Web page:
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Introduction to Molecular Phylogeny


Master in Life Science, ENS
Bio-M2_E34 | Introduction to Molecular Phylogeny
Year and Semester : M2 | S1
Where : Institut Pasteur
Duration : 25h / 5 days, from 28th November to 2nd December, 2022
Hours : 9:30-17:30 | 50/50 Theoretical classes and computer-training sessions every day. Includes three courses / conferences for a wider audience.


Catherine Dauga, Institut Pasteur
Denis Thieffry, contact Biology depatment, ENS




Molecular phylogenetics | Distance | Parsimony | Maximum likelihood.

Course prerequisites

Familiarity with sequence databases | Basic bioinformatics software (BLAST, multiple alignment...) | Basic concepts in probability (independent events, conditional probability, usual distributions) | Basic concepts in statistics (tests, correlation, regression, parameter estimation) | Computer handling.

Course objectives and description

Introduction to Molecular Phylogenetics : Concepts, Methods and Interpretation
Aims : This course aims to provide an in-depth understanding of the methods used in phylogenetics, and good practices of the main programs used in the field. It will allow students to analyse their own data, to interpret the resulting phylogenies, and to measure the limits and potential drawbacks of phylogenetic approaches.
Themes : This course offers training in molecular phylogenetics with theoretical presentations on the four main approaches to infer phylogenetic trees : distance, parsimony, maximum likelihood and Bayesian. We explain the general concepts behind these methods, how to master the choices and options, and interpret the results of phylogeny programs. We also present the methods used for building trees from genome data, dating past events, and inferring ancestral sequences and character states, as well as applications of these methods in molecular epidemiology. This course gives a large room to exercises and hands-one sessions on standard phylogeny programs.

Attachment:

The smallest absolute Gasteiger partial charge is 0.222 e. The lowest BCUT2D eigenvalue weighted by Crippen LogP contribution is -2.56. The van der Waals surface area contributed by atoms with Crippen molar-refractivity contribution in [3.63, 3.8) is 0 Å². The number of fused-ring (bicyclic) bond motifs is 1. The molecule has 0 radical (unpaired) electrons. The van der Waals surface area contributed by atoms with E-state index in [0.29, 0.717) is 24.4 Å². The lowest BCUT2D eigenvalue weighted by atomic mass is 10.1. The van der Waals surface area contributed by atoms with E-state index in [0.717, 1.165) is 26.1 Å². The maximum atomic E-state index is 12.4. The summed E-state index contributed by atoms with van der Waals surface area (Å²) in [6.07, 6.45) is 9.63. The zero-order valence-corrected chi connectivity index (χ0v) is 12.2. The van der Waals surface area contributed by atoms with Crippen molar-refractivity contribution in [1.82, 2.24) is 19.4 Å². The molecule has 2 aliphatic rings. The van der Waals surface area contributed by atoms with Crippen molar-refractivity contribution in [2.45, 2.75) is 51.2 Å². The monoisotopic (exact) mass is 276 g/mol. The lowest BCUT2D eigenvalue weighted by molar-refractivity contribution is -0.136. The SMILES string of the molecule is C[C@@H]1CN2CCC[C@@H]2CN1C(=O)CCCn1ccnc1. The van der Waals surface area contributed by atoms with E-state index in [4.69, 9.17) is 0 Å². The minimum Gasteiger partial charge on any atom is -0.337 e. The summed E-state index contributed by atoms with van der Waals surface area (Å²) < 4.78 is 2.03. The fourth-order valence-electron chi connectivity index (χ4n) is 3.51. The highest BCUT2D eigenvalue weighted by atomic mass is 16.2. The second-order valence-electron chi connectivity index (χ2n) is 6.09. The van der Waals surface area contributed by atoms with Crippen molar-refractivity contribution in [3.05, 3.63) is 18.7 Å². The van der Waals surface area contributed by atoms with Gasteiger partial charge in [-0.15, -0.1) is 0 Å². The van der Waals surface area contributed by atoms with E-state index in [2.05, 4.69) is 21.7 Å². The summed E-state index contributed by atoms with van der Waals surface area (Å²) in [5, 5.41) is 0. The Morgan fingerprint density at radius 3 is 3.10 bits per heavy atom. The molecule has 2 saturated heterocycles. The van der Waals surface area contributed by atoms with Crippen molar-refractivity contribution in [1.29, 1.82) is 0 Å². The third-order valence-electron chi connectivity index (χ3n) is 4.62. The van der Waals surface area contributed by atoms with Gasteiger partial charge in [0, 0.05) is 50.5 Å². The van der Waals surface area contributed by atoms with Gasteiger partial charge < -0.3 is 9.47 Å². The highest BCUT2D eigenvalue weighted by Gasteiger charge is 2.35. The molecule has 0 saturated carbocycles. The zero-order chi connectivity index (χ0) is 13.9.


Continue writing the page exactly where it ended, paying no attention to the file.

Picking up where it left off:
Organisation :


Students will be assessed daily based on multiple-choice questions.

Course material

Slides from the presentations.

Suggested readings in relation with the module content

• AD Young and JP Gillung (2020). Phylogenomics – principles, opportunities and pitfalls of big-data phylogenetics. Systematic Entomology 45 : 225-47.
• L Philippot, SG Andersson, TJ Prosser, JP Schimel, WB Whitman and S Halli (2010). The ecological coherence of high bacterial taxonomic ranks. Nature Reviews Microbiology 8 : 523-9.
• A Rieux and F Balloux (2016). Inferences from tip-calibrated phylogenies : a review and a practical guide. Molecular Ecology 25 : 1911-24.
• T Warnow (2018). Computational Phylogenetics : An Introduction to Designing Methods for phylogeny estimation - Chapter 8 statistical gene tree estimation methods. Cambridge University Press.
• O Gascuel (2005). Mathematics of Evolution and Phylogeny. Oxford University Press.